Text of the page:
They ruined his knees on a hurdle,
For his rider's hat covered no brain.

I met him again, four years later,
On his side at the foot of a hill,
With two savages kicking his ribs,
And doing their work with a will.

I stroked the once velvety muzzle,
I murmured the old name again,
He once filled my purse with gold dollars;
And this day I bought him for ten.

His present address is "Sweet Pastures,"
He has nothing to do but eat,
Or loaf in the shade on the green, velvet grass,
And dream of the horses he beat.

Now, a dog—well, a dog has a limit;
After standing for all that's his due,
He'll pack up his duds some dark evening,
And shine out for scenes which are new.

But a horse, once he's used to his leather,
Is much like the old-fashioned wife;
He may not be proud of his bargain,
But still he'll be faithful through life.

And I envy the merciful teamster
Who can stand at the bar and say:
"Kind Lord, with the justice I dealt my horse,
Judge Thou my soul today."

Anonymous from Songs of Horses, 1920

Tuesday, January 15, 2008


Here's a picture of Mo when I let her out the other day. By this time she was ready to walk instead of running!

Snowy Day?

On Friday Lydia and I had to go to town, but the roads weren't plowed yet. This is what the road looked like!

And this is what happened to the windshield when the snowplow did go by! :-)

BTW, Lydia was taking these pictures. I may be crazy, but I don't do things like that while I'm driving!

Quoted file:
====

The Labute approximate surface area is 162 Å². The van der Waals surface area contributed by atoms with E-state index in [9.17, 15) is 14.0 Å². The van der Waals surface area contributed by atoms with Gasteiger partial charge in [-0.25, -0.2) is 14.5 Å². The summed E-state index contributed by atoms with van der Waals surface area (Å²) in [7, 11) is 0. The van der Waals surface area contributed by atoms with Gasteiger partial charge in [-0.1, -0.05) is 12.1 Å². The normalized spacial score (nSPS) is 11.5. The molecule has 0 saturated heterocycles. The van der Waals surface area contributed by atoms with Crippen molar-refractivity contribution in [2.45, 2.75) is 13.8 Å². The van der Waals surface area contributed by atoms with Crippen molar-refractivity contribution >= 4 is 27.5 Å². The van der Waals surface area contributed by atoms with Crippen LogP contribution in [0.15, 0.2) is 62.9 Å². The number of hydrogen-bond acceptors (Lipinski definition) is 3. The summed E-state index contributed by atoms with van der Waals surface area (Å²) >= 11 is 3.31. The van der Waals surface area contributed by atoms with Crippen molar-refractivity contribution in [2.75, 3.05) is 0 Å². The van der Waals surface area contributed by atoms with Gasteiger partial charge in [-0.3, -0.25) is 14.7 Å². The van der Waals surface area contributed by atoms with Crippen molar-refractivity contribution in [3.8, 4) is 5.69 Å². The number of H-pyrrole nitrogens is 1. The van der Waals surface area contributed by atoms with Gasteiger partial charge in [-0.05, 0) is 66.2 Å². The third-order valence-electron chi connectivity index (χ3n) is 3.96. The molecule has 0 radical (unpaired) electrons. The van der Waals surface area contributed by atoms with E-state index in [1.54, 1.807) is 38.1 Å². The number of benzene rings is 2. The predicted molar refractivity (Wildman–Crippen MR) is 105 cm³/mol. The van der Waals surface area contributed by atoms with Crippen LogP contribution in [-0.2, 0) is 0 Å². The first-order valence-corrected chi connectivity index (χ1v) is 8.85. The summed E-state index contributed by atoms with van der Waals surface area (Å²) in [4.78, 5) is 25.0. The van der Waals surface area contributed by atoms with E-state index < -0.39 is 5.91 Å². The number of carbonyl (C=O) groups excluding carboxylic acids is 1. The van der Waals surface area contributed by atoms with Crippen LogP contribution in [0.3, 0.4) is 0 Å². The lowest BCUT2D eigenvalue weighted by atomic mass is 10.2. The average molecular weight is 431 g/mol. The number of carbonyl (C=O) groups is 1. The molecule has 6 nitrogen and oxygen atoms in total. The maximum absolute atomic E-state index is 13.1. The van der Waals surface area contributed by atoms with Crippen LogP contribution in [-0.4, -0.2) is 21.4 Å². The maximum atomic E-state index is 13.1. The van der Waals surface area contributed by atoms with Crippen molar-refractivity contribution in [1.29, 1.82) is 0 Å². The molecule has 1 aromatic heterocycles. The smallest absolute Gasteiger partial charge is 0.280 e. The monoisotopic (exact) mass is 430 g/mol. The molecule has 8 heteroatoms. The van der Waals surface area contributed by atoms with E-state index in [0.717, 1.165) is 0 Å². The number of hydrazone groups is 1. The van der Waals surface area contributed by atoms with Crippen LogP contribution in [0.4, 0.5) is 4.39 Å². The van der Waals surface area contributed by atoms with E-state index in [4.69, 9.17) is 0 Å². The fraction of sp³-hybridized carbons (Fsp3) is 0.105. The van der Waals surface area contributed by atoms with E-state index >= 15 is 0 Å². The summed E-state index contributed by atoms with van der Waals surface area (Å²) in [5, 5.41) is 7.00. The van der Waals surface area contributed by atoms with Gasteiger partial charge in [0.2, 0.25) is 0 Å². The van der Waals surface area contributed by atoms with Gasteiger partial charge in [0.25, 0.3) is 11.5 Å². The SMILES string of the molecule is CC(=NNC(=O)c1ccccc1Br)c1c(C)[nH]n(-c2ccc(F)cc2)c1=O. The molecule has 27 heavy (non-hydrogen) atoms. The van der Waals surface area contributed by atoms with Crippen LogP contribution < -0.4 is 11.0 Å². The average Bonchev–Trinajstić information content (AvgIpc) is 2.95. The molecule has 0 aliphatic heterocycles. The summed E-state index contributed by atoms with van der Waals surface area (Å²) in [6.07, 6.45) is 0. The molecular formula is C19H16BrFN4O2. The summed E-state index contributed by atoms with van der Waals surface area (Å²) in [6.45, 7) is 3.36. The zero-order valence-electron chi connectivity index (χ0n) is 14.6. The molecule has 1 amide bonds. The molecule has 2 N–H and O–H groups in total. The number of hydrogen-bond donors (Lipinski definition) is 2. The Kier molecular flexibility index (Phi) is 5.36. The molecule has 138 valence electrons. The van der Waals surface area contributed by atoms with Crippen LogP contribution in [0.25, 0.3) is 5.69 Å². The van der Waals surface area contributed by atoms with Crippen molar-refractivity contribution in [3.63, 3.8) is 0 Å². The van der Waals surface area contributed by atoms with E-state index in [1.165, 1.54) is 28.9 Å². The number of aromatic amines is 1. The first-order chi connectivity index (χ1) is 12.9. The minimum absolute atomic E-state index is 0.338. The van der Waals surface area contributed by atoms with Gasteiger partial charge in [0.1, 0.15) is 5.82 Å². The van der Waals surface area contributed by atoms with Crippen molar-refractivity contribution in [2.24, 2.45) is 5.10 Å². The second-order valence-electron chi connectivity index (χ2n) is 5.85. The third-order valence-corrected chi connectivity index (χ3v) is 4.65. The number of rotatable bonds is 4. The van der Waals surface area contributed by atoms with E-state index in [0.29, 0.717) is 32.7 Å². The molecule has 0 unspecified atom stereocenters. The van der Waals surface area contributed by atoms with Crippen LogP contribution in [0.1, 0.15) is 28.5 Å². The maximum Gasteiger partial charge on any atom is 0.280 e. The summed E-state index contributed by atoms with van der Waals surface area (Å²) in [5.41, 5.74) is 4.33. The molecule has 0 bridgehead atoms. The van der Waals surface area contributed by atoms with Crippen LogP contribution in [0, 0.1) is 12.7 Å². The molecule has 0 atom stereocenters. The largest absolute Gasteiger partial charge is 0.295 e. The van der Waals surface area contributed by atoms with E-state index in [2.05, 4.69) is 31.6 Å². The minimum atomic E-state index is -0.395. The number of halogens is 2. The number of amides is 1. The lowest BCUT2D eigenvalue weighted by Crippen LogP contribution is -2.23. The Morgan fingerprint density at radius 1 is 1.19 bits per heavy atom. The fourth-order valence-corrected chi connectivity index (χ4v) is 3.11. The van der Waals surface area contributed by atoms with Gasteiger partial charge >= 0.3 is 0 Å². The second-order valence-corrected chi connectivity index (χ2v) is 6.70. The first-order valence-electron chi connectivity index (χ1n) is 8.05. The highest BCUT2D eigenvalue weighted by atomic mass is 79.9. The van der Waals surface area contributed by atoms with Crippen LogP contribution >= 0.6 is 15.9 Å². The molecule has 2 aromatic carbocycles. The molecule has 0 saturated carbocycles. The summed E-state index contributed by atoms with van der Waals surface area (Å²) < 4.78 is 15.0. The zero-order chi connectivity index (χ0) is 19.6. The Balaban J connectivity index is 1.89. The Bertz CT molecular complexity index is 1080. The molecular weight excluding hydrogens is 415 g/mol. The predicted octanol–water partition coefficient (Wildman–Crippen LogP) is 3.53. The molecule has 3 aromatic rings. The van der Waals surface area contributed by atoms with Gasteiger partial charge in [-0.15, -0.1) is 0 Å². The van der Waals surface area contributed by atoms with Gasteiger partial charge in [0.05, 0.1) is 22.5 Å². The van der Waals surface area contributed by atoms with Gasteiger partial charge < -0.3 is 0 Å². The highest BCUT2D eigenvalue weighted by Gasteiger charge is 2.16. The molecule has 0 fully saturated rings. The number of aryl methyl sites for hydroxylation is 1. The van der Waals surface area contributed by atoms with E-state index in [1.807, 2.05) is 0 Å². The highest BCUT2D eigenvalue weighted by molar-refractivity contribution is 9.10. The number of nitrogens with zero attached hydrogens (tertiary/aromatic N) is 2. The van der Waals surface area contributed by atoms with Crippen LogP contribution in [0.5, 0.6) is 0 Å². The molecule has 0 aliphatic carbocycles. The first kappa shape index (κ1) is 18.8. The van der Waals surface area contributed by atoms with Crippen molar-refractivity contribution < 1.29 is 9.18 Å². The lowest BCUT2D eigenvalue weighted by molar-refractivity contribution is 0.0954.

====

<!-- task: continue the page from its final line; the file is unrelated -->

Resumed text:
Friday, January 11, 2008


I finally got to ride the last couple of days, and Essie was sooooo glad to be out and running around! Since we had to take our fence up, they've been in a small pen and don't get much exercise.

Medical Skills

Caleb tried out some of his EMT lessons on Mama the other day. The problem was that he couldn't find her artery! He was a little exasperated, but then realized that you have to put the cuff higher on some people!

Titus was having great fun, until the cuff started giving him a little pressure! He still enjoyed all the attention.

Here's an updated picture of Cindy. Notice her tail - I refuse to be whacked in the face! :-)

Monday, January 7, 2008


Ah Lydia, gotcha! :-)

Lydia is working on what she calls "whipped cream art". She drew pictures on her plate with whipped cream off her cheesecake.

Grandpa watching the proceedings.

Daddy and Mama opening gifts.

JoAnna was in charge of brushing egg whites on Mama's rolls.

She did a great job - can you tell?

Everyone at work.

Raw cookie dough anyone?

I thought this one was cool. My flash made the picture too bright, so I left the flash on, but put my hand over it. I wasn't expecting this result! :-)